Man having trouble remembering things because of brain strain related to hearing loss.

Hearing loss is thought of as a typical part of growing old: as we age, we begin to hear things a little less clearly. Maybe we begin to turn up the volume on the TV, or keep asking our grandkids to repeat themselves when they’re talking to us, or perhaps…we begin to…where was I going with this…oh yes. Perhaps we start to lose our memory.

Memory loss is also commonly thought to be a regular part of getting older because dementia and Alzheimer’s are a lot more prevalent in the senior citizen population than the general population at large. But what if the two were somehow connected? And what if you could deal with your hearing loss while caring for your mental health and protecting your memories?

Hearing Loss And Mental Decline

With almost 30 million individuals in the United States who have hearing loss, most of them do not connect hearing loss with mental decline and dementia. However, if you look in the right direction, the connection is quite clear: studies show that there is a substantial risk of developing Alzheimer’s disease and other dementia-like ailments if you also suffer from hearing loss – even if you have fairly mild loss of hearing.

Mental health problems including depression and anxiety are also quite prevalent in people who have hearing loss. Your ability to socialize can be significantly impacted by hearing loss, cognitive decline, and other mental health issues and that’s the real key here.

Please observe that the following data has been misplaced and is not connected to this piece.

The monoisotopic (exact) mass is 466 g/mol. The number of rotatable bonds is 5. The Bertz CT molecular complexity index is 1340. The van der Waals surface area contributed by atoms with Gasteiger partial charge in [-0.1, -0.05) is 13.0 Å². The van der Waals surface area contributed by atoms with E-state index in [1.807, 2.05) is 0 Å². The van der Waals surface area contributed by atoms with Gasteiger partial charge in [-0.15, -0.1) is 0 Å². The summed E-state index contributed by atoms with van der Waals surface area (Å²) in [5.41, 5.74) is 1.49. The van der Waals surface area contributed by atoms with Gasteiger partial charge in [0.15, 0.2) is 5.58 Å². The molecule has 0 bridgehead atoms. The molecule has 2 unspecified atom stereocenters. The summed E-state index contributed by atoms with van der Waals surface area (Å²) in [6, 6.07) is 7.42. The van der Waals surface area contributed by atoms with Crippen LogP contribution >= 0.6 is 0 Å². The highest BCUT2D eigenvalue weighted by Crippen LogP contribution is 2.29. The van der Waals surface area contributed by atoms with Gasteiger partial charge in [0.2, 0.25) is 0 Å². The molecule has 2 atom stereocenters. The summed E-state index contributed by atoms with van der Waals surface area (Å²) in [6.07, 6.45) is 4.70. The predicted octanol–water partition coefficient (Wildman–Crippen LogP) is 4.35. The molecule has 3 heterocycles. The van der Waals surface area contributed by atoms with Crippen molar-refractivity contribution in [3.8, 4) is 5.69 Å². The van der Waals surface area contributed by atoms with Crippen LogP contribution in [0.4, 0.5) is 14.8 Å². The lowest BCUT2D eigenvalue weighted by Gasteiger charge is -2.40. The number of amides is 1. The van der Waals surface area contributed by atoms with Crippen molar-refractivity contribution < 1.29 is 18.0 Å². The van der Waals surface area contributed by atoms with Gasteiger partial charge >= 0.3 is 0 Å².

Why is Cognitive Decline Related to Hearing Loss?

While cognitive decline and mental health issues haven’t been definitively proven to be linked to hearing loss, experts are looking at a number of clues that point us in that direction. There are two primary situations they have identified that they believe lead to problems: your brain working extra hard have to and social isolation.

Many studies show that loneliness goes hand in hand with anxiety and depression. And people are less likely to socialize when they suffer from hearing loss. Lots of people can’t enjoy things like attending a movie because they find it too hard to hear the dialog. These actions lead down a path of isolation, which can lead to mental health issues.

Additionally, researchers have found that the brain often has to work extra hard to make up for the the ears not hearing as well as they should. When this happens, other areas of the brain, such as the one responsible for memory, are tapped for hearing and comprehending sound. This causes cognitive decline to occur a lot faster than it normally would.

How to Stop Cognitive Decline Using Hearing Aids

Hearing aids are our first line of defense against cognitive decline, mental health issues, and dementia. Research shows that people increased their cognitive functions and were at a decreased risk for developing dementia when they used hearing aids to deal with their hearing loss.

In fact, if more people wore their hearing aids, we might see fewer cases of mental health concerns and cognitive decline. Between 15% and 30% of individuals who need hearing aids actually use them, which makes up between 4.5 million and 9 million people. It’s calculated by the World Health Organization that there are close to 50 million people who deal with some form of dementia. The quality of life will be dramatically enhanced for individuals and families if hearing aids can reduce that number by just a couple million people.

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